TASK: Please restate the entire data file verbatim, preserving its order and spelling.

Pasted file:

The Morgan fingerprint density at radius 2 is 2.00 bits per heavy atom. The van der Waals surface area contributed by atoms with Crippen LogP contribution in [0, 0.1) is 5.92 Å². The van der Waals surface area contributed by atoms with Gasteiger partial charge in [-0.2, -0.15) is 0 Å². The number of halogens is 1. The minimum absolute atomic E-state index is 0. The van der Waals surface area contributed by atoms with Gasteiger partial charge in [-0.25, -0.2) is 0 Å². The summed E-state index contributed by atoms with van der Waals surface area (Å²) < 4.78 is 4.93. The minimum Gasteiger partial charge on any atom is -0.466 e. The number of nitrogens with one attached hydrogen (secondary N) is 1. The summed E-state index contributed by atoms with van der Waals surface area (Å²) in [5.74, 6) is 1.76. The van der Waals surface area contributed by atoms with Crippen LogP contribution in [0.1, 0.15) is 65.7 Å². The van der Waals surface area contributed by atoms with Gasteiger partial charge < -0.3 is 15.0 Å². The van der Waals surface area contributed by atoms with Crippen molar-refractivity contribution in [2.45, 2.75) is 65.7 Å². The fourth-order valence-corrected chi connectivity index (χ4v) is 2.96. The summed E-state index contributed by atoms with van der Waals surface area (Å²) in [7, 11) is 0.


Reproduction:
The Morgan fingerprint density at radius 2 is 2.00 bits per heavy atom. The van der Waals surface area contributed by atoms with Crippen LogP contribution in [0, 0.1) is 5.92 Å². The van der Waals surface area contributed by atoms with Gasteiger partial charge in [-0.2, -0.15) is 0 Å². The number of halogens is 1. The minimum absolute atomic E-state index is 0. The van der Waals surface area contributed by atoms with Gasteiger partial charge in [-0.25, -0.2) is 0 Å². The summed E-state index contributed by atoms with van der Waals surface area (Å²) < 4.78 is 4.93. The minimum Gasteiger partial charge on any atom is -0.466 e. The number of nitrogens with one attached hydrogen (secondary N) is 1. The summed E-state index contributed by atoms with van der Waals surface area (Å²) in [5.74, 6) is 1.76. The van der Waals surface area contributed by atoms with Crippen LogP contribution in [0.1, 0.15) is 65.7 Å². The van der Waals surface area contributed by atoms with Gasteiger partial charge < -0.3 is 15.0 Å². The van der Waals surface area contributed by atoms with Crippen molar-refractivity contribution in [2.45, 2.75) is 65.7 Å². The fourth-order valence-corrected chi connectivity index (χ4v) is 2.96. The summed E-state index contributed by atoms with van der Waals surface area (Å²) in [7, 11) is 0.